How e-books and audiobooks are expanding options for consuming Arabic literature

Special How e-books and audiobooks are expanding options for consuming Arabic literature
Regional book-related events such as the Kuwait International Book Fair and the Riyadh International Book Fair continue to attract large crowds. (AFP)
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Updated 07 January 2023

How e-books and audiobooks are expanding options for consuming Arabic literature

How e-books and audiobooks are expanding options for consuming Arabic literature
  • While many Arab readers prefer the printed book, others say ebooks and audiobooks save time, space and money
  • Growth of digital-literature market evident in production of 8,000 Arabic-language audiobooks in 2022 alone

DUBAI: As technology advances, bookworms are finding more options to consume literature than just through the printed word. Though e-books in Arabic are far fewer in number than those in English, publishers and translators are working to bridge the gap.

In 2018, Amazon announced Arabic-language support for the Kindle e-reader, opening the door of literature to a much larger audience.

From novels to self-help books, biographies to poetry and more, an increasing number of Arabs are finding affordable means to gain knowledge in e-books and audiobooks. Yet, reading a printed book is still the most favored option for the vast majority.

“Honestly, I don’t think there is a problem of reading books in the Arab region as some might think, as much as there is a problem in selling books,” Salah Chebaro, CEO of Beirut-based Neelwafurat, told Arab News.

Neelwafurat, one of the biggest online bookstores in the Arab world, is a word merging the two Arabic names of the Nile and Euphrates rivers.

The bookstore sells printed books from Arab publishers to different cities around the world. It boasts a stock of 15,000 e-books for sale that can be read through the iKitab application, as well as 800,000 printed books.

While printed Arabic-language books continue to be far more popular than e-book equivalents, sales of the latter are slowly growing, in part as a result of the rising prices of printed volumes. (SPA)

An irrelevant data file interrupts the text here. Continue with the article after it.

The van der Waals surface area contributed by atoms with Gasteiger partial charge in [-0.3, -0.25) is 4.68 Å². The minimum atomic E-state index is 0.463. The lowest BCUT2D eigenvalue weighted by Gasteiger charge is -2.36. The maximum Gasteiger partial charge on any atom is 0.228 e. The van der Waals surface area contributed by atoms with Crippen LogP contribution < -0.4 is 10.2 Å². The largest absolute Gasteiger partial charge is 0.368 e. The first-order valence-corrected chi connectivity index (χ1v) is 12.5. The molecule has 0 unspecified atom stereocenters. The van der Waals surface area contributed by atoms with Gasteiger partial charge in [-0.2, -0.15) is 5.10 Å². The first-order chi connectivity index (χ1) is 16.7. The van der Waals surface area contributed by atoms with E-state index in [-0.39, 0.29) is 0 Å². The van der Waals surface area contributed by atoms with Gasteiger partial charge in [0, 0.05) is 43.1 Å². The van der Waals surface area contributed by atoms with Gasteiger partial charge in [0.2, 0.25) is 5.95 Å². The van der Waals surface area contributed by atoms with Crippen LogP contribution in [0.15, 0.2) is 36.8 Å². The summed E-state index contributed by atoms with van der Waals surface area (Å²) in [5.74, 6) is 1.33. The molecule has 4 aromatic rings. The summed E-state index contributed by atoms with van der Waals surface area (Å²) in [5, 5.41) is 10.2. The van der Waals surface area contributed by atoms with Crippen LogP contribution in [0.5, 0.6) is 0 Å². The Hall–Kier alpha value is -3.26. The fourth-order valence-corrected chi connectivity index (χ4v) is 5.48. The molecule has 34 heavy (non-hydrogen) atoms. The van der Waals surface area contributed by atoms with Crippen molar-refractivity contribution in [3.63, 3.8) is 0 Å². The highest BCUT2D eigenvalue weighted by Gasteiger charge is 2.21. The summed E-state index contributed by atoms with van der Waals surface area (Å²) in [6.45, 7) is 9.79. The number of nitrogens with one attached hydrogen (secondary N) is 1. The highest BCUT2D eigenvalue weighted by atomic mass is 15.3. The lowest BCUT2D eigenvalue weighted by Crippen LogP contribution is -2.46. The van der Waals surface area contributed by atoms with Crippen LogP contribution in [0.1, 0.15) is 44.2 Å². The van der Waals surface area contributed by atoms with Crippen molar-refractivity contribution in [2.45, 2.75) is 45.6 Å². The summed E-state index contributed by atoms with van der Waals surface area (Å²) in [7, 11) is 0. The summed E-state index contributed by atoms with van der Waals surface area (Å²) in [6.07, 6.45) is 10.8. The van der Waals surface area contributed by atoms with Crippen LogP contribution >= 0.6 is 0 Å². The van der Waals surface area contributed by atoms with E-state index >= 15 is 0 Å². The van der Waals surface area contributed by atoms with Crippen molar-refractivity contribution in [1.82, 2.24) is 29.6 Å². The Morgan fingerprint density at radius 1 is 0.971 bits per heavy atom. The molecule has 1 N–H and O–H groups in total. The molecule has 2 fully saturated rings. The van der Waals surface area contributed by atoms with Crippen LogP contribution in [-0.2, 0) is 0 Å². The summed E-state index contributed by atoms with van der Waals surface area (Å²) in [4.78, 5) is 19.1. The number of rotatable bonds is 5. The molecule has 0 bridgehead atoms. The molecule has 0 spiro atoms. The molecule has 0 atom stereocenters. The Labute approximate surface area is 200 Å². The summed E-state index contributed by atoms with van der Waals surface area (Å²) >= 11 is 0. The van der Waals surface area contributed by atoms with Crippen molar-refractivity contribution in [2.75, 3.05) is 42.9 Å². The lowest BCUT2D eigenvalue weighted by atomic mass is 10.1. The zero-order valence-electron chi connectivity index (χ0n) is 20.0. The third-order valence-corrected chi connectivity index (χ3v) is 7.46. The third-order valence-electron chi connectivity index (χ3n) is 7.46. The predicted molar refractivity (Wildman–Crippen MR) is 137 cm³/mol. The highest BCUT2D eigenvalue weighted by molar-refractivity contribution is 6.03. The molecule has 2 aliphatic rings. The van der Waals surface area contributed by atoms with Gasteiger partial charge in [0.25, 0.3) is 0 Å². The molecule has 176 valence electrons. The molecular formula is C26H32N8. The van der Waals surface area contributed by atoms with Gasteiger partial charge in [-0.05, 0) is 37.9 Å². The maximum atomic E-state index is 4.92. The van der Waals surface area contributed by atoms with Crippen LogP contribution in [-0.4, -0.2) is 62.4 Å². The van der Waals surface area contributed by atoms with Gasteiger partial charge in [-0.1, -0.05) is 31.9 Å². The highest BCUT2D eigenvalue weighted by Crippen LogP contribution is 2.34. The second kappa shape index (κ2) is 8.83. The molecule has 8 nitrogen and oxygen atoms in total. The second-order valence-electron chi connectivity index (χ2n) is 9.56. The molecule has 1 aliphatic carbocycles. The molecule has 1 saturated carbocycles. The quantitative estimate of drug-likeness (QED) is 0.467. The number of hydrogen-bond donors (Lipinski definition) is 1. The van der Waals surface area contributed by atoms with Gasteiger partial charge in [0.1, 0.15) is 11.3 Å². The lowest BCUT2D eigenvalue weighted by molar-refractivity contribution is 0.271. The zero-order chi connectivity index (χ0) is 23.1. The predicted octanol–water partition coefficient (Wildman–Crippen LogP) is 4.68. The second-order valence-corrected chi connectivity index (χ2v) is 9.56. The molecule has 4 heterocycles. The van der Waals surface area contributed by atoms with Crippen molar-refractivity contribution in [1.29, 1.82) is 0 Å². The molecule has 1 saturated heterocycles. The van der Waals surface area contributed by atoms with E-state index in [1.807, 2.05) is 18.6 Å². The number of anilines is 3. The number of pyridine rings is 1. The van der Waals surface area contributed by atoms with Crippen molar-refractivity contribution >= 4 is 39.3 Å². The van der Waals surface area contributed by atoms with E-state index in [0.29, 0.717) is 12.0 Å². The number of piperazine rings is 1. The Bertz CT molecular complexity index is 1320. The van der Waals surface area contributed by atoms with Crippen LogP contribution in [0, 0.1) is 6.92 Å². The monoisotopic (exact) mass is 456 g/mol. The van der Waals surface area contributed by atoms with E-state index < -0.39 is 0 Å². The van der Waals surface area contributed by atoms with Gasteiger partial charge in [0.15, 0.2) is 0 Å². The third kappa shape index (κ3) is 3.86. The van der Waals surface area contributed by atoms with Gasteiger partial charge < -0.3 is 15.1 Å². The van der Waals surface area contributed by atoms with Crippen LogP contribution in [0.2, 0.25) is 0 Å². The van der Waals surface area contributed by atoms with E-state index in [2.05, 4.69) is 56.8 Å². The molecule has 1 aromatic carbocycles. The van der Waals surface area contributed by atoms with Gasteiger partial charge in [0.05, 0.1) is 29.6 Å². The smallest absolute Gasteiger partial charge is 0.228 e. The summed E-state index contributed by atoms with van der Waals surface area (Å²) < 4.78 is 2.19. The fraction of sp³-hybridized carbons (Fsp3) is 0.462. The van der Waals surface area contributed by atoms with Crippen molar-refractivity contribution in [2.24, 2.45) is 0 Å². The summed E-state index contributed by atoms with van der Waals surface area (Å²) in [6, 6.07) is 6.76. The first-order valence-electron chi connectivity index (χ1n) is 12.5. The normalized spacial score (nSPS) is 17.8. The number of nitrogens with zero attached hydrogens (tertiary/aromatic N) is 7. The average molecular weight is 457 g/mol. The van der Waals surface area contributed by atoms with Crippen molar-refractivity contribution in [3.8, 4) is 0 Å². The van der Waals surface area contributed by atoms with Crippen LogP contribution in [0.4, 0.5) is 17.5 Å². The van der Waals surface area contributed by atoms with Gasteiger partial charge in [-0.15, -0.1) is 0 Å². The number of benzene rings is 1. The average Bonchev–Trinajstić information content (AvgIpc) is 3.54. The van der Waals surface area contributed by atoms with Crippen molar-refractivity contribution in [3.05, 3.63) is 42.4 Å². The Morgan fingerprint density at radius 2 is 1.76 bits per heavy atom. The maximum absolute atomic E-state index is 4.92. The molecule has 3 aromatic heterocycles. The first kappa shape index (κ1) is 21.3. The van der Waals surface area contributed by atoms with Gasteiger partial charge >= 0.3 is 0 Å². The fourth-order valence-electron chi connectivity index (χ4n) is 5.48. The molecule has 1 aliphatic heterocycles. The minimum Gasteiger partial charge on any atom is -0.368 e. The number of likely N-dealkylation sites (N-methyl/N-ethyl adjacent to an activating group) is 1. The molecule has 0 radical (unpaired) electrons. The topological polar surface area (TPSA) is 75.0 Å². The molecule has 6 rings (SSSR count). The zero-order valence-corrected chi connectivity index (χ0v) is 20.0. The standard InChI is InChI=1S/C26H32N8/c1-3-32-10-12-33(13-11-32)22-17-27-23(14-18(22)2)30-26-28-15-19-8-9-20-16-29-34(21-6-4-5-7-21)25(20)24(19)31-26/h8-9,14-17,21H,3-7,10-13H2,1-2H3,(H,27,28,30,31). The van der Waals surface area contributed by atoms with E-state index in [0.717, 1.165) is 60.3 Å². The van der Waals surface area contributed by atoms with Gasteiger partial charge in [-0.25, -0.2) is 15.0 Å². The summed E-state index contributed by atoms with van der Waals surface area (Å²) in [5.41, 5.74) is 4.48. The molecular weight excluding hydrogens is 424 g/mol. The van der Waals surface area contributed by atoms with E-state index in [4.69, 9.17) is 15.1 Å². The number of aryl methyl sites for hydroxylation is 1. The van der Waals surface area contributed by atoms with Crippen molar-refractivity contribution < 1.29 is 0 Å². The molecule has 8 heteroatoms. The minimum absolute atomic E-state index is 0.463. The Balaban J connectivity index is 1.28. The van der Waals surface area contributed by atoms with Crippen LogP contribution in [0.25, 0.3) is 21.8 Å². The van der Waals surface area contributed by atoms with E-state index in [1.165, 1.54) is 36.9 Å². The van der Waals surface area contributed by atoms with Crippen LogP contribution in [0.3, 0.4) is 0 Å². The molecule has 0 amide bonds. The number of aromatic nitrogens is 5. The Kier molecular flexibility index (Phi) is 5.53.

“When you look at the number of the pirated books that were downloaded, they are in the millions,” Chebaro said in an online interview from the Lebanese capital. “People like to read, but they don’t like to pay to read.”  

However, “the predicament for publishers, distributors and bookshops in the Arab world … is in shipping (books) and other logistics related to the geography of the Arab region.”

For instance, the cost of shipping a consignment of printed books weighing a total of 2 kilograms from New York to Los Angeles in the US is roughly the same as, say, sending it from Cairo to Amman.

This is because of the geographical distribution of the Arab region, which makes transportation, shipping, exporting and importing more complicated and expensive, Chebaro said.

Saving on shipping costs is among the main factors behind the increasing popularity of e-books in the Arab region. Other factors include saving the space needed to store and carry around print books, as well as the speed of buying a book online, which can be finalized in the blink of an eye.

While some continue to maintain their preference for the printed word, reading on gadgets has many advantages. Yemeni-British Dhuha Awad, a creativity facilitator based in Dubai, says she likes the dictionary function in digital English books.

“I can type the word I am looking for, and the gadget will display all the lines that have that word (in the digital book). Also, I don’t need to carry the book I am reading with me all the time,” Awad told Arab News.

Her library consists of roughly equal numbers of digital and printed books, and she uses the e-book format to further save time and physical space. “If I like a certain book and want others to read it, I make sure I have it in paper. But if I am not sure, I will buy the digital format first,” she said.


• Global e-book revenues surpassed $16.1bn in 2021 and could reach $18.7bn by 2026. 

• The number of e-book readers worldwide is expected to breach 1.1bn by 2027.

• Sales of e-books constitute around 10% of overall book sales, according to publishers.

• In 2018, Amazon announced Arabic-language support for the Kindle e-reader.

The growth in the e-books market in the Arab region is led by Saudi Arabia, the UAE, and Egypt, Ali Abdel Moneim Ahmed, digital publishing consultant with Liberty Education in the UK, Egypt, and UAE, said during a panel discussion at the Sharjah Publishers Conference on the sidelines of the 2022 edition of the UAE’s Sharjah International Book Fair, held every November.

More and more publishers are offering online platforms with their books having digital versions, Ahmed said. Publishers are also collaborating with audio-ready platforms, such as Storytel and Audible.